It's not what we know about rogue states and their nuclear bombs that should scare us it's what we don't know. North Korea's test of a nuclear device on Monday may not have come as a surprise to Washington, but only in the sense that Washington knew Pyongyang was defiant enough to set one off. Beyond that, truth be told, Washington is completely in the dark about North Korea's intentions. It can only expect the worse and hope for the better. (See pictures of North Korea's DMZ.)
Since its founding in 1948, North Korea has been an American intelligence nightmare. There's no American embassy in Pyongyang, few Americans visit the country, and, when they do, any substantive contact with North Koreans is impossible. We have no idea which generals are for the bomb and which are against. For that matter we're not even sure Kim Jong Il, North Korea's leader, is really in charge. (See TIME's photo-essay "Kim Jong Il: Doctored Photos?")
It is impossible for American intelligence to understand the North's military, the people who keep Kim in power. Military officers are rarely let out of the country, and when they are they travel in pairs, preventing any possibility of making contact. To give you an idea just how impenetrable the military is, North Korea is the only country in the world that can execute large deployments while maintaining radio silence. If it can enforce discipline like that on the military, it's not surprising that it has no problem keeping its nuclear secrets. (See TIME's photo-essay "North Korea Goes to the Polls.")
There are always lucky breaks, but we have to face that fact that we will never get inside North Korea to the point that we can rely on an international monitoring system. On Tuesday, the U.S. military flew "sniffer" planes off North Korea's coast, hoping to learn more about Monday's test. But it will be of little help. It cannot tell us how much plutonium the North still has, whether it intends to restart the Yongbyon reactor, or, for that matter, whether it is seriously thinking about invading South Korea.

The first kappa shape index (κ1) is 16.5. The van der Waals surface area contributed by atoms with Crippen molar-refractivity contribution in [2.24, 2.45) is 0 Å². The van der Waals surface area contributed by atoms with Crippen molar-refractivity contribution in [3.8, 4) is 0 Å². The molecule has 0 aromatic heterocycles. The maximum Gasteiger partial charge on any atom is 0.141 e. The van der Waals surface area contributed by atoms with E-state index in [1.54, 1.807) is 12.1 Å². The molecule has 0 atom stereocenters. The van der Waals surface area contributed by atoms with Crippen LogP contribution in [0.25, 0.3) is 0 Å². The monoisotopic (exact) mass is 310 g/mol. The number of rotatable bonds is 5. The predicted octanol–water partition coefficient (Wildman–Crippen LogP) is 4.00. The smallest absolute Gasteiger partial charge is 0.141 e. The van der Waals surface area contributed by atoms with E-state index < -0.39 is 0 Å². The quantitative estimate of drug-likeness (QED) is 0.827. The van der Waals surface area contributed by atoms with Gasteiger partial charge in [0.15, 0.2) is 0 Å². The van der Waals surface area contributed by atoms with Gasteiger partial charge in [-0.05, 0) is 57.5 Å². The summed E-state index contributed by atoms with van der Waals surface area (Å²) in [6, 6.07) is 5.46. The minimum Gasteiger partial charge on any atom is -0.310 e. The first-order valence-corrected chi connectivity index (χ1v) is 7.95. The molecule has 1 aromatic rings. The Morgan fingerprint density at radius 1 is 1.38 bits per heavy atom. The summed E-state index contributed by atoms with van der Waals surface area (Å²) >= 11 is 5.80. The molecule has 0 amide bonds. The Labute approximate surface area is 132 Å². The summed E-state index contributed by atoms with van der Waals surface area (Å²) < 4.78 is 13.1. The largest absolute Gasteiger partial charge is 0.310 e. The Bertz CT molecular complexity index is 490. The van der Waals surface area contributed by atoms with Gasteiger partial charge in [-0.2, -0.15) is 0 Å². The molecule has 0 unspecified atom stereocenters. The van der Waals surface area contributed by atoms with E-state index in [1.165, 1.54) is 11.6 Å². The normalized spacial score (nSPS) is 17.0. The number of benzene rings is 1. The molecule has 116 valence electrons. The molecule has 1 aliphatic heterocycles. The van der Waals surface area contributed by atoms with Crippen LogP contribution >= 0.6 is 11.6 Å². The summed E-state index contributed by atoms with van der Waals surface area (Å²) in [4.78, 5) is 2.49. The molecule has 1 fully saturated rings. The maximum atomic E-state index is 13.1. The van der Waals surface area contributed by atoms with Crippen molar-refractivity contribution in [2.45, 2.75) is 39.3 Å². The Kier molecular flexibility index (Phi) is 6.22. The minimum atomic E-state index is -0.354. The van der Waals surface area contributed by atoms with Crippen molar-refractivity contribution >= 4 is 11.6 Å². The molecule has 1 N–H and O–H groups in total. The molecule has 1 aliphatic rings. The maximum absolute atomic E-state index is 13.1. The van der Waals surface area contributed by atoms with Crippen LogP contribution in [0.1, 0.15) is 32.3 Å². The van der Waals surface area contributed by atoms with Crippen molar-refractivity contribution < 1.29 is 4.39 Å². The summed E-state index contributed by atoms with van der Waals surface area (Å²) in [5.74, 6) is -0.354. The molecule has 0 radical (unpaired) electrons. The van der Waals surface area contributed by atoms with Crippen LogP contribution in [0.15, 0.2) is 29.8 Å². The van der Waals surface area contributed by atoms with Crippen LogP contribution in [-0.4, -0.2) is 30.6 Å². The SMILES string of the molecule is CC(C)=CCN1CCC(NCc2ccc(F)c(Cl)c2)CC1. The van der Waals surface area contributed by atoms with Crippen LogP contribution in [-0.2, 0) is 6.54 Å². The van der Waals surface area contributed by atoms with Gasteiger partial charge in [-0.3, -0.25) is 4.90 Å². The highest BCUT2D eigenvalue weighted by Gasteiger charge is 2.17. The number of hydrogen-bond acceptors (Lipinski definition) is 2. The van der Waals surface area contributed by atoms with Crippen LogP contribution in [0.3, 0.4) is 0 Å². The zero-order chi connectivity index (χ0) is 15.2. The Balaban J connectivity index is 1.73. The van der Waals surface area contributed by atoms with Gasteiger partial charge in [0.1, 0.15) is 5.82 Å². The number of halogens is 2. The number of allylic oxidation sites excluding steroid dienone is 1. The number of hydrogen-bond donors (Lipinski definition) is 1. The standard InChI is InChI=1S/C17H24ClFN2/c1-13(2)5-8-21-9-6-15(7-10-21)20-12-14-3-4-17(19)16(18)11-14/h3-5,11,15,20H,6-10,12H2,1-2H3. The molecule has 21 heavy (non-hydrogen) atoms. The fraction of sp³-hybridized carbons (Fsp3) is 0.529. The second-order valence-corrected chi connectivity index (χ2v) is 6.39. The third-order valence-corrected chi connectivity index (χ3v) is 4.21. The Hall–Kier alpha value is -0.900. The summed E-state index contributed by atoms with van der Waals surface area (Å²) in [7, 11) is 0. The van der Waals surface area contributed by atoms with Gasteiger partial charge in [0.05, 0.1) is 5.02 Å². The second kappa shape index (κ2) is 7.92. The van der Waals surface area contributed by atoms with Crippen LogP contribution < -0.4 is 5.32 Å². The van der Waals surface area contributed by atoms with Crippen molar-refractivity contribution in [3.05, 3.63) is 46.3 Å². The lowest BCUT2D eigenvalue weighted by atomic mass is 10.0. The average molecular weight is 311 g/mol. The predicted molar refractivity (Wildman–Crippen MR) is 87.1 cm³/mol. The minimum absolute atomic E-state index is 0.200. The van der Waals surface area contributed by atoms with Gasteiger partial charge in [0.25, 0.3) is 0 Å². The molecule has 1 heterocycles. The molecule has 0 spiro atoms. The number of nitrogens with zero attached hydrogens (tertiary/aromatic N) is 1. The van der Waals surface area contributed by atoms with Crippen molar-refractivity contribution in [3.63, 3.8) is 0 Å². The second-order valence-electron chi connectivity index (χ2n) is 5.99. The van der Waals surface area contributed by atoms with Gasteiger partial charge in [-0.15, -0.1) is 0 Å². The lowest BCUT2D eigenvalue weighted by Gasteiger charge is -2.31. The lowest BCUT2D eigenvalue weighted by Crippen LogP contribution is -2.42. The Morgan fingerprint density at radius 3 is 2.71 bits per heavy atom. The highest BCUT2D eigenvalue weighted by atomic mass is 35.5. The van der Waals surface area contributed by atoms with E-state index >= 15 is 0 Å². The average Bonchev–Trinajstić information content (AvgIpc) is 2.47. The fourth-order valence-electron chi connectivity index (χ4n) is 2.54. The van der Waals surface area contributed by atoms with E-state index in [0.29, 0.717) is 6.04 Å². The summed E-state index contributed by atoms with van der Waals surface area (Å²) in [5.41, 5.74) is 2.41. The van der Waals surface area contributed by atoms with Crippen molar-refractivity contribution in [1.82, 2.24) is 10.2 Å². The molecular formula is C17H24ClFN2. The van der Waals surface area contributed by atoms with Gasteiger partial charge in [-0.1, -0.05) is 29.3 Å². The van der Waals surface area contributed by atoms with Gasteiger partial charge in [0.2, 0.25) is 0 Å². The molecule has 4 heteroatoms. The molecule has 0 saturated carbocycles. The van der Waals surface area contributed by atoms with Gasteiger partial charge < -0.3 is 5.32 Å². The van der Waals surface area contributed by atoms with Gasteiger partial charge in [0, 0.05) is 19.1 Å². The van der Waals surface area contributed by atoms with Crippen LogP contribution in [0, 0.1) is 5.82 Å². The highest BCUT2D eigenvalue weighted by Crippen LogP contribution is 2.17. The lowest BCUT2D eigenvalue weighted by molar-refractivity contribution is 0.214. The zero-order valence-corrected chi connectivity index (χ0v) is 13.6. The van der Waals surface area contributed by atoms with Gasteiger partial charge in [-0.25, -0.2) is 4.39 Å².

We have the same problems with Iran, having no idea how close it is to a bomb. Since the Shah, the American intelligence community every four years incorrectly predicted Iran would get the bomb in the next five years. Today, even if Iran were to submit to complete international inspections of its civilian nuclear facilities, the suspicion would always hang over us that Iran has kept a secret nuclear-weapons program run by the military.
What this all means is that better intelligence, pre-emptive sanctions based on incomplete or inaccurate intelligence, and threats are not going to stop North Korea or Iran from becoming nuclear powers. Instead what we need is an ex post facto international regime with real teeth: You test a bomb, and you face certain and total economic embargo, one that will make the pre-emptive sanctions we have in place now seem like a day at the polo club. Right now China should be closing its border with North Korea, cutting off everything except food. It is only when the lights go off in Pyongyang that the North Koreans will seriously consider giving up the bomb.
Baer, a former CIA field officer assigned to the Middle East, is TIME.com's intelligence columnist and the author of See No Evil and, most recently, The Devil We Know.